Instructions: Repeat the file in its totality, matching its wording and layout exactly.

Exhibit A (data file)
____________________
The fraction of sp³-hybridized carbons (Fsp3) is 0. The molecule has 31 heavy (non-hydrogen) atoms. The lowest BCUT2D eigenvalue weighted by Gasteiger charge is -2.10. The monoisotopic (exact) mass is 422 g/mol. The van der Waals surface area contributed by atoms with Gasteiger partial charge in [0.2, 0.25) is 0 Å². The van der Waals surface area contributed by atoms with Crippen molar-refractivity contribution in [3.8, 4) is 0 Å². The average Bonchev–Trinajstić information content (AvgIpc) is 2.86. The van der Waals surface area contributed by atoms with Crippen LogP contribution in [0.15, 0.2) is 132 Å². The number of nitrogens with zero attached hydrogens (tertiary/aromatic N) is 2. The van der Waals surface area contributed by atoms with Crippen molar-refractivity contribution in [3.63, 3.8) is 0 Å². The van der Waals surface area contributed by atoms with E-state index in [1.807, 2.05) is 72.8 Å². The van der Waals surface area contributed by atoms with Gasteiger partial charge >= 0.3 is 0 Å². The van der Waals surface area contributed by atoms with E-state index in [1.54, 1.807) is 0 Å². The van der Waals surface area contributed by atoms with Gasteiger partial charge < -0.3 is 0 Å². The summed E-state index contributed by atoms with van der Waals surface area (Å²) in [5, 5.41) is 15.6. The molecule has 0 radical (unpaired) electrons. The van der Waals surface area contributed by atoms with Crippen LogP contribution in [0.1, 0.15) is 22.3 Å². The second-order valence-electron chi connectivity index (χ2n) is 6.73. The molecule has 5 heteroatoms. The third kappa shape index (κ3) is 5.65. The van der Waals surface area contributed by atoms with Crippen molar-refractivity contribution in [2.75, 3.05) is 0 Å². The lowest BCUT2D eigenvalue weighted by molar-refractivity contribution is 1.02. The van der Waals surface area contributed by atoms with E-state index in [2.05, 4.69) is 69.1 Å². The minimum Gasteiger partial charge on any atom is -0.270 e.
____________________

The fraction of sp³-hybridized carbons (Fsp3) is 0. The molecule has 31 heavy (non-hydrogen) atoms. The lowest BCUT2D eigenvalue weighted by Gasteiger charge is -2.10. The monoisotopic (exact) mass is 422 g/mol. The van der Waals surface area contributed by atoms with Gasteiger partial charge in [0.2, 0.25) is 0 Å². The van der Waals surface area contributed by atoms with Crippen molar-refractivity contribution in [3.8, 4) is 0 Å². The average Bonchev–Trinajstić information content (AvgIpc) is 2.86. The van der Waals surface area contributed by atoms with Crippen LogP contribution in [0.15, 0.2) is 132 Å². The number of nitrogens with zero attached hydrogens (tertiary/aromatic N) is 2. The van der Waals surface area contributed by atoms with Crippen molar-refractivity contribution in [3.63, 3.8) is 0 Å². The van der Waals surface area contributed by atoms with E-state index in [1.807, 2.05) is 72.8 Å². The van der Waals surface area contributed by atoms with Gasteiger partial charge >= 0.3 is 0 Å². The van der Waals surface area contributed by atoms with E-state index in [1.54, 1.807) is 0 Å². The van der Waals surface area contributed by atoms with Gasteiger partial charge < -0.3 is 0 Å². The summed E-state index contributed by atoms with van der Waals surface area (Å²) in [5, 5.41) is 15.6. The molecule has 0 radical (unpaired) electrons. The van der Waals surface area contributed by atoms with Crippen LogP contribution in [0.1, 0.15) is 22.3 Å². The second-order valence-electron chi connectivity index (χ2n) is 6.73. The molecule has 5 heteroatoms. The third kappa shape index (κ3) is 5.65. The van der Waals surface area contributed by atoms with Crippen molar-refractivity contribution in [2.75, 3.05) is 0 Å². The lowest BCUT2D eigenvalue weighted by molar-refractivity contribution is 1.02. The van der Waals surface area contributed by atoms with E-state index in [2.05, 4.69) is 69.1 Å². The minimum Gasteiger partial charge on any atom is -0.270 e.